Sermon: Inspiration around us (Rabbi Maurice Michaels)

Written by Writings & Sermons by others — 21 March 2015

Perhaps the most inspirational speech in peacetime was made just fifty years ago. Martin Luther King Jr. put aside the script he had prepared with the help of his writers and responded to the gospel singer standing by his side on the podium at the Lincoln Memorial in Washington.  Mahalia Jackson had said, “Tell them about your dream, Martin!”  Hundreds of thousands of people from all walks of life, white as well as black, listened intently, totally inspired, as he continuously intoned, “I have a dream!” and proceeded to outline what America would look like, what it would be when his dream was achieved.  And it was for him ‘when’ and not ‘if’.


Time magazine have just issued an anniversary edition, that includes interviews with many of those present that day and it’s quite clear that King was regarded as the moral leader of American society, far more so than the Government and President John Kennedy.  It was he who could inspire the multitude, both by his vision and his oratory.  And yet, fifty years later, much of his dream is unfulfilled. It’s true that there are facts on the ground that even he could not have envisioned, an African-American President.  But despite that, his dreams of equality – of opportunity, of achievement, of economic viability, in employment, in home ownership, in education – have not been met.  Of course, there have been great strides forward, the level of inequality has been dramatically cut, but clearly fifty years was not long enough to completely wipe out the differentials.


I was reminded by the fifty years, of another rousing inspirational speech, also looking for greater freedom for his people.  This was the oration by Theodore Herzl at the first Zionist Congress in Basle in 1897.  Following it he wrote in his diary,  “At Basel, I founded the Jewish State. If I said this out loud today, I would be answered by universal laughter. Perhaps in five years, certainly in fifty, everyone will know it.”  His prophecy was to come true with the historic vote in the November 1947 United Nations meeting agreeing to the partition of the land, to include a Jewish state.  Another life changing experience, both for those listening in 1897 and those in 1947.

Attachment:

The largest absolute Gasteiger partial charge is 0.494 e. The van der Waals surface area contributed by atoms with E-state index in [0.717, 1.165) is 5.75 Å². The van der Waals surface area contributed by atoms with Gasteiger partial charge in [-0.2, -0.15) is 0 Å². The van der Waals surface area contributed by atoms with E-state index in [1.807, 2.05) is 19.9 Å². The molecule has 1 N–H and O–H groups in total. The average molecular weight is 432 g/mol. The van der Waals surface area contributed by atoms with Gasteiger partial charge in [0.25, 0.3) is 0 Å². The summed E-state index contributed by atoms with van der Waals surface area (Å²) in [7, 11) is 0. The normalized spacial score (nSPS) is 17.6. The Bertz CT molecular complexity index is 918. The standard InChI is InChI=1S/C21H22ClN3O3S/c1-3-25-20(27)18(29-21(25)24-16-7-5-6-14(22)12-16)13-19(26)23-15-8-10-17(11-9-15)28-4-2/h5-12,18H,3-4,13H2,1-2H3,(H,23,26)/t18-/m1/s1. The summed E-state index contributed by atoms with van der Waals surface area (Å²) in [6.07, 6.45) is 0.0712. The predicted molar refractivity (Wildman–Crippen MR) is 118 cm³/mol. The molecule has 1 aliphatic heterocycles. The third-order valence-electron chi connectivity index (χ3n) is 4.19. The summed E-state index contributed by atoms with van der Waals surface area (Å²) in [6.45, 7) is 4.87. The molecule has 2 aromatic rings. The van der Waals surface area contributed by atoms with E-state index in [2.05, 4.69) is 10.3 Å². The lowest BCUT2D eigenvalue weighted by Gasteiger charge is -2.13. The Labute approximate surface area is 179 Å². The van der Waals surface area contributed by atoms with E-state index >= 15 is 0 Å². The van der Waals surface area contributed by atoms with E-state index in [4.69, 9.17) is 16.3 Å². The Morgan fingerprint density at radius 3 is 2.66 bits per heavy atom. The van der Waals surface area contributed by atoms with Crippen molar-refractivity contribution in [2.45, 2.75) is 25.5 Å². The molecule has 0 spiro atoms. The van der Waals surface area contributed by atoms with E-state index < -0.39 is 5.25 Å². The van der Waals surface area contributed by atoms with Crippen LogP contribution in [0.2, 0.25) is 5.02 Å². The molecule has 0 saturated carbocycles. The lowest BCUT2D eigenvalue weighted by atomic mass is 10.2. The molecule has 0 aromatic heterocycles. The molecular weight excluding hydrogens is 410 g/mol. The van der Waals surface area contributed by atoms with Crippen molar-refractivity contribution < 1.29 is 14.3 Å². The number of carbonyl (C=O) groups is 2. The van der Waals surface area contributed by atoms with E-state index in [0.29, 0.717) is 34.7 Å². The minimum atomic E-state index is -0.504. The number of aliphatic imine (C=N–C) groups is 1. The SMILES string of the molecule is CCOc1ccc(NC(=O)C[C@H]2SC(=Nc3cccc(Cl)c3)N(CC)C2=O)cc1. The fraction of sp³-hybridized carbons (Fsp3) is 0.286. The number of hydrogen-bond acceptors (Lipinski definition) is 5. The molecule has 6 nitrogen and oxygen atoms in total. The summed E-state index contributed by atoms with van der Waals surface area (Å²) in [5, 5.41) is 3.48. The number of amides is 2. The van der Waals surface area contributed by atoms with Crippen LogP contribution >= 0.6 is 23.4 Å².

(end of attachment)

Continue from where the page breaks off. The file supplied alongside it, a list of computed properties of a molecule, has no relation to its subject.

Yet for me, inspiration doesn’t have to be so earth shattering.  Very ordinary people doing mundane things can be inspirational to those who experience them.  I had an uncle, who worked six days a week, but he visited the sick at the London Jewish Hospital every shabbat afternoon, leading a service and chatting to people. He never thought he was doing anything exceptional, but to me, a youngster at the time, I was inspired by his giving up the only free time he had to bring comfort to others.  I’m sure we can all recall the sort of thing I mean.  Parents who give up everything so that their children can have a better start in life; teachers who go out of their way to ensure that a pupil who shows promise can achieve; people who perform acts of loving kindness and charity, often without any knowledge of the recipient.  And much of this activity is done without fanfares and certainly not with any thought of self-seeking or reward.  And yet we should be publicising such actions, because these things inspire others to do likewise.


Of course, the Torah has its own understanding of inspiration.  We might consider Moses or Abraham or the prophets to have been inspiring and well they might have been.  But the biblical term for inspiration is linked to God.  Ru’ach  ha-Kodesh, divine inspiration, is what enabled Joshua and many others to carry out their God-given tasks on behalf of the ancient Israelites.  And that, I think, is the permission and encouragement we need.  We are told that being created in the Divine image means aspiring to succeed in the attributes with which we associate God.  God’s mercy, God’s compassion, God’s kindness, etc. are all things to which we should aspire, to which we can now add God’s inspiration.   As we move into this new year may we be inspired by and may we inspire others with all the good things, with which we’ve been blessed.  Amen